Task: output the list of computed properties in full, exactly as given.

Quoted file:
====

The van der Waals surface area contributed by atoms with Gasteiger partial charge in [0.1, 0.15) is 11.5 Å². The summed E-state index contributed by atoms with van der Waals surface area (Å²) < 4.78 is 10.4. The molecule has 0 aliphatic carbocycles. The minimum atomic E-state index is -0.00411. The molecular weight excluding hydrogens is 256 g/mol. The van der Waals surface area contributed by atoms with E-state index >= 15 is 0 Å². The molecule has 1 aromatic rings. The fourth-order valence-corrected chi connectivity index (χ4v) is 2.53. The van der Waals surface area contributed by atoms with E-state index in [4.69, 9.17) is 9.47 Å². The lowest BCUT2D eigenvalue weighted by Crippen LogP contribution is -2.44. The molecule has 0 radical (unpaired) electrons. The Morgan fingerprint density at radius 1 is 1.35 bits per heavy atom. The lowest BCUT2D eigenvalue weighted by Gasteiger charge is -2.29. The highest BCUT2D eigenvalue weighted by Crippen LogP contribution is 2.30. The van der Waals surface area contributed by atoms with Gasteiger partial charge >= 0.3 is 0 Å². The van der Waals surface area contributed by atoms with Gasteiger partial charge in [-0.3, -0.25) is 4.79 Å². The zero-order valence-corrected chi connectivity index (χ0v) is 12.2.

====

The van der Waals surface area contributed by atoms with Gasteiger partial charge in [0.1, 0.15) is 11.5 Å². The summed E-state index contributed by atoms with van der Waals surface area (Å²) < 4.78 is 10.4. The molecule has 0 aliphatic carbocycles. The minimum atomic E-state index is -0.00411. The molecular weight excluding hydrogens is 256 g/mol. The van der Waals surface area contributed by atoms with E-state index >= 15 is 0 Å². The molecule has 1 aromatic rings. The fourth-order valence-corrected chi connectivity index (χ4v) is 2.53. The van der Waals surface area contributed by atoms with E-state index in [4.69, 9.17) is 9.47 Å². The lowest BCUT2D eigenvalue weighted by Crippen LogP contribution is -2.44. The molecule has 0 radical (unpaired) electrons. The Morgan fingerprint density at radius 1 is 1.35 bits per heavy atom. The lowest BCUT2D eigenvalue weighted by Gasteiger charge is -2.29. The highest BCUT2D eigenvalue weighted by Crippen LogP contribution is 2.30. The van der Waals surface area contributed by atoms with Gasteiger partial charge >= 0.3 is 0 Å². The van der Waals surface area contributed by atoms with Gasteiger partial charge in [-0.3, -0.25) is 4.79 Å². The zero-order valence-corrected chi connectivity index (χ0v) is 12.2.